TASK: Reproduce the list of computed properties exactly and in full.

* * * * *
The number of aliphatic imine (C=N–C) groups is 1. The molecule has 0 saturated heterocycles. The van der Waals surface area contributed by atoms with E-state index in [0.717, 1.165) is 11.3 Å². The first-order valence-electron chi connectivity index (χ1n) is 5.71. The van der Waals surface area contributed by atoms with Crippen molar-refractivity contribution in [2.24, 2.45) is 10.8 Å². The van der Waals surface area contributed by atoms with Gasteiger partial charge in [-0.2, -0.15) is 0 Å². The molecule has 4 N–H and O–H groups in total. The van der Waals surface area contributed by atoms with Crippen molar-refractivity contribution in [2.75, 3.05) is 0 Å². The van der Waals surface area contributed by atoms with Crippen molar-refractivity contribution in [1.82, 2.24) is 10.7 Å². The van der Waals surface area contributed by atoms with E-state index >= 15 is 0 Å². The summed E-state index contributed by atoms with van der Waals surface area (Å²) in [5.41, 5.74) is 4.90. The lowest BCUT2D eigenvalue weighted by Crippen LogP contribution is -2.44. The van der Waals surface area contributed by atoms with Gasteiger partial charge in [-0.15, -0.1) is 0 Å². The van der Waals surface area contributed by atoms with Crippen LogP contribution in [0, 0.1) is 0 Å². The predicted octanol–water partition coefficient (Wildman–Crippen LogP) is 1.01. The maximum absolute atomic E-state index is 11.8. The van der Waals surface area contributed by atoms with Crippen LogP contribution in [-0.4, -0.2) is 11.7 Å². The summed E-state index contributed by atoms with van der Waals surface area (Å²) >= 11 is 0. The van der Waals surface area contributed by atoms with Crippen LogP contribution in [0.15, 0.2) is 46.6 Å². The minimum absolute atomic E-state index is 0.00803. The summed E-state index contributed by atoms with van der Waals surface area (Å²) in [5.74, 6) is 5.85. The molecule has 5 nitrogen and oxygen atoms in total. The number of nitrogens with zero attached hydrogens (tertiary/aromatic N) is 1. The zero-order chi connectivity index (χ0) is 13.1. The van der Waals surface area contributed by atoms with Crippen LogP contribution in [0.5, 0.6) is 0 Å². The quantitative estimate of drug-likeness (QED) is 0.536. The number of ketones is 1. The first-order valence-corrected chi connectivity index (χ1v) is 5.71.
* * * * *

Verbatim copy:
The number of aliphatic imine (C=N–C) groups is 1. The molecule has 0 saturated heterocycles. The van der Waals surface area contributed by atoms with E-state index in [0.717, 1.165) is 11.3 Å². The first-order valence-electron chi connectivity index (χ1n) is 5.71. The van der Waals surface area contributed by atoms with Crippen molar-refractivity contribution in [2.24, 2.45) is 10.8 Å². The van der Waals surface area contributed by atoms with Gasteiger partial charge in [-0.2, -0.15) is 0 Å². The molecule has 4 N–H and O–H groups in total. The van der Waals surface area contributed by atoms with Crippen molar-refractivity contribution in [2.75, 3.05) is 0 Å². The van der Waals surface area contributed by atoms with Crippen molar-refractivity contribution in [1.82, 2.24) is 10.7 Å². The van der Waals surface area contributed by atoms with E-state index >= 15 is 0 Å². The summed E-state index contributed by atoms with van der Waals surface area (Å²) in [5.41, 5.74) is 4.90. The lowest BCUT2D eigenvalue weighted by Crippen LogP contribution is -2.44. The van der Waals surface area contributed by atoms with Gasteiger partial charge in [-0.15, -0.1) is 0 Å². The van der Waals surface area contributed by atoms with Crippen LogP contribution in [0, 0.1) is 0 Å². The predicted octanol–water partition coefficient (Wildman–Crippen LogP) is 1.01. The maximum absolute atomic E-state index is 11.8. The van der Waals surface area contributed by atoms with Crippen LogP contribution in [-0.4, -0.2) is 11.7 Å². The summed E-state index contributed by atoms with van der Waals surface area (Å²) >= 11 is 0. The van der Waals surface area contributed by atoms with Crippen LogP contribution in [0.15, 0.2) is 46.6 Å². The minimum absolute atomic E-state index is 0.00803. The summed E-state index contributed by atoms with van der Waals surface area (Å²) in [5.74, 6) is 5.85. The molecule has 5 nitrogen and oxygen atoms in total. The number of nitrogens with zero attached hydrogens (tertiary/aromatic N) is 1. The zero-order chi connectivity index (χ0) is 13.1. The van der Waals surface area contributed by atoms with Crippen LogP contribution in [0.5, 0.6) is 0 Å². The quantitative estimate of drug-likeness (QED) is 0.536. The number of ketones is 1. The first-order valence-corrected chi connectivity index (χ1v) is 5.71.